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Homework Help: Rate of evaporation physics help

  1. May 14, 2006 #1
    I am in my first year of the IB Diploma and I have chosen Higher Physics and want to do my extended essay in Physics. Is fluid dynamics (or fluid mechanics i.e. how things fall in water and why) better or is analyzing the effect of colors on the rate of evaporation better? This essay has to be in the realms of practical physics (i.e. no dark energy and anti-matter sort of topics). Which is a better choice?
  2. jcsd
  3. May 14, 2006 #2


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    Very few people here know what an IB Diploma is, so if that is important information (and I think it is), you should explain it.

    As for your two choices, the first is extremely broad and the second is much narrower (and also very unclear). Which is better ? That depends on what you want it to be better for. What are your criteria for a better topic ?

    In any case, you need to clarify what you mean by the second topic. The color of what ? The evaporation of what ?
  4. May 15, 2006 #3
    The IB Diploma is a substitute for the A level system. In the first choice (fluid dynamics) I would like to research on how things fall in water, does their mass have any other effect than making it drop faster? How much of a factor is drag? And try to find an equation to things dropping in water. As for the second one, the title is whether colors in the EM spectrum a.k.a visible light (i.e ROYGBIV) in the form of opaque ink, when added to water, make a different to the rate of evaporation. And also, in the second question, I was thinking of analyzing whether colours can absorb infrared radiation and which colours (if they do) absorb the most. And also, my theory for the second question is that since sunlight is yellow, yellow ink dissolved in water should be the hottest solution. Here is a passage from the range and suitability of the work from an IB Physics Extended Essay guide:

    Investigations covered several domains of Physics including mechanics, the most popular (i.e. effiecieny of a dynam, wind energy, airplane models in wind tunnels etc.), sound, electricity, thermodynamics, optics, atomic and nuclear physics and astrophysics. Other 'exotic' topics included nanotechnology, time travel, space engines, plasma physics, superluminal velocity and photon enlargenment. These last topics were either too new or too difficult to be dealt with efficiently within an extended essay (which has a 4000 word limit). The best essays were generally involving an experimental investigation performed by the candidate or, to a lesser extent, databased topics. Some essays were far too simplistic an investigation. A number of essays were original, imaginative and highly focused. However, a number of topics were too broad and generated only a very superficial survey."

    Hope that extract helped. We are assesed on the following Criterion:

    Criterion A: Research Question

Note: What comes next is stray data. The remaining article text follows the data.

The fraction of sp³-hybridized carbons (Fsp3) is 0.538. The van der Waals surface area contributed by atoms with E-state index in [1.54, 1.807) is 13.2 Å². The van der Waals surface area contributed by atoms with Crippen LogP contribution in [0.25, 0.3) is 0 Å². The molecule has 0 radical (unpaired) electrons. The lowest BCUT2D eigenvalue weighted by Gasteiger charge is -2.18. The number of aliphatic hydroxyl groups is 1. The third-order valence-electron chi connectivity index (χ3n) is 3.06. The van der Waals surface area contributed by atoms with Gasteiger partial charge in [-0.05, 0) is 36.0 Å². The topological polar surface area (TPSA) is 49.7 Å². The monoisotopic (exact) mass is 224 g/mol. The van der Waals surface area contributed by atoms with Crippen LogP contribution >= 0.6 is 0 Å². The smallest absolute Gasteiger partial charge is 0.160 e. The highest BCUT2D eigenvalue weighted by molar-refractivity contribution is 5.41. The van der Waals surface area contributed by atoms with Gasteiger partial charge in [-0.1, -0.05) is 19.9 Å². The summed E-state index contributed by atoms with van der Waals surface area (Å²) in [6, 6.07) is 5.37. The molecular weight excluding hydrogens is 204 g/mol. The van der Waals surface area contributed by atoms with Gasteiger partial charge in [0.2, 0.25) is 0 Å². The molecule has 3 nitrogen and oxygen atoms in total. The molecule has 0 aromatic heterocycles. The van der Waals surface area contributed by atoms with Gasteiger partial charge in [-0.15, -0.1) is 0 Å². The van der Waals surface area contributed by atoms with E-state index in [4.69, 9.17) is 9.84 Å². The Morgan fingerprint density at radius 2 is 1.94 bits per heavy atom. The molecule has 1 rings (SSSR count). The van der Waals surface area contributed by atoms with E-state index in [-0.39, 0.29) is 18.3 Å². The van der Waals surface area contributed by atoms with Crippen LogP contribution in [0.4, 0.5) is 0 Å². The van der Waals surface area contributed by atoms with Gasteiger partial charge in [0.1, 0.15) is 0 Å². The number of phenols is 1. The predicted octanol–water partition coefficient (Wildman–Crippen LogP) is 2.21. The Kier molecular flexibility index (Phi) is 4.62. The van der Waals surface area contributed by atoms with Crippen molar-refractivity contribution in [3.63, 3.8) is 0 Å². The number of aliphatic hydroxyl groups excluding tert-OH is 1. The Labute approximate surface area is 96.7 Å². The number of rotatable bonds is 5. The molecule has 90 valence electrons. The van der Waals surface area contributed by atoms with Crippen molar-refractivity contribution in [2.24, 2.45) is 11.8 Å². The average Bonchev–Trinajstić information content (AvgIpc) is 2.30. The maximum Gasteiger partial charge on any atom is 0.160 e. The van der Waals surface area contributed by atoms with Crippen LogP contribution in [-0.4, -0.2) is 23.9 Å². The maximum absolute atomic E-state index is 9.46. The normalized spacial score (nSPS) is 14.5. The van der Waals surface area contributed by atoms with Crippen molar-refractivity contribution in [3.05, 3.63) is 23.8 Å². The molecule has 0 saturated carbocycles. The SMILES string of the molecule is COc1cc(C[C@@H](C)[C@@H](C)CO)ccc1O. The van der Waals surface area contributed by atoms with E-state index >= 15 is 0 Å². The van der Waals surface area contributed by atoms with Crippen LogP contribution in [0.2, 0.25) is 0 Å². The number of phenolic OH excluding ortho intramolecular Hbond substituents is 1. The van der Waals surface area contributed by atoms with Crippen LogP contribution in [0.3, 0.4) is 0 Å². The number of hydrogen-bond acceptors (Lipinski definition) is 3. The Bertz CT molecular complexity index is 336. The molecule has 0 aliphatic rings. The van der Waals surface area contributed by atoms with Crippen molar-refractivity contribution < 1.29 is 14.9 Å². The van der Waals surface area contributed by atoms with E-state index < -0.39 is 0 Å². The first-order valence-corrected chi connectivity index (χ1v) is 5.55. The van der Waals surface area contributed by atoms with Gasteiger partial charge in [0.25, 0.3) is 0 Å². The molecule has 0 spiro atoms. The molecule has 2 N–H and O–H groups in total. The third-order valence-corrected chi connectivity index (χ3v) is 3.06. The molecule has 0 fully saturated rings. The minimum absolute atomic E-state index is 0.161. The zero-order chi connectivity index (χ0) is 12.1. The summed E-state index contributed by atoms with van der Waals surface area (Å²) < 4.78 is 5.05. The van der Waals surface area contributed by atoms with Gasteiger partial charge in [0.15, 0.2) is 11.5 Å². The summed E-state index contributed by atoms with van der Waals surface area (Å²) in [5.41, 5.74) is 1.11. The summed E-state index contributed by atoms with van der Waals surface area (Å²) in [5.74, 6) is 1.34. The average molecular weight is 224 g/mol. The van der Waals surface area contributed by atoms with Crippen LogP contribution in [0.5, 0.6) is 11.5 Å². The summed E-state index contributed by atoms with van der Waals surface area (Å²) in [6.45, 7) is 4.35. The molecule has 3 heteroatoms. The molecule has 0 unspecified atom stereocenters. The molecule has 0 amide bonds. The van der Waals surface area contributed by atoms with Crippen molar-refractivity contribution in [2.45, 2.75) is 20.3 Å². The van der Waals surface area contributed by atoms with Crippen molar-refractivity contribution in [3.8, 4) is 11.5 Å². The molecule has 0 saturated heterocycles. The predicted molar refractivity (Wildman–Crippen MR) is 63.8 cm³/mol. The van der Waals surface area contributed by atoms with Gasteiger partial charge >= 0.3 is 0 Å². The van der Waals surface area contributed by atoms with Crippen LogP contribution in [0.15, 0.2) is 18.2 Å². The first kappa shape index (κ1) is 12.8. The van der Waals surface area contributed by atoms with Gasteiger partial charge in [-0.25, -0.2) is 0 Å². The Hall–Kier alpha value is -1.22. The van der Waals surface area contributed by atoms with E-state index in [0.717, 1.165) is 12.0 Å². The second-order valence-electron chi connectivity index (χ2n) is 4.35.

Criterion B: Approach to Research Question
    Criterion C: Analysis/ Interpretation
    Criterion D: Argument/ Evaluation
    Criterion E: Principles of Physics
    Criterion D: Reasoning surrounding the research and its limitations

  5. May 15, 2006 #4


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    I received an IB diploma way back in 1997. My extended essay was essentially a rehash of a science fair project I did a year earlier (which won a 2nd place grand award at the International Science and Engineering Fair that year). That particular project involved using neural networks to analyze natural language (i.e. english), in an effort to figure out what it means to "know" a word. My thesis was that words are meaningful only in their relationship to other words, and a dumb computer system could emulate human understanding of language -- even the nuances and secondary definitions of words -- with nothing more than a basic neural network.

    Personally, I think your project involving the rate of evaporation is far too simplistic for an IB extended essay. Really, a school child could conceive and perform the same experiment in a few days. By the way, your theory about yellow pigment is wrong; the pigment that absorbs the most radiation, of all wavelengths, is obviously black.

    If you wanted to study colors or pigments and their interaction with light, I strongly suggest you deepen your investigation. Find (or build) a spectrophotometer, and analyze the absorption spectra of the pigments. Use additional photoreactive chemicals to try to tailor a pigment to have some desired absorption spectra. Think of the many uses a custom pigment might have in industrial applications, and work on developing a pigment . Develop a pigment that passes visible light, but blocks most of the infrared and ultraviolet, and explain how it could used as a next-generation window treatment.

    That's the sort of investigation the IB committee wants to see. They want you to find a problem, then address the problem with research, indepedent thought, and experimentation. They don't want to see a grade-school science fair project you wrote up in two evenings.

    - Warren
  6. May 16, 2006 #5
    what about the other experiment?
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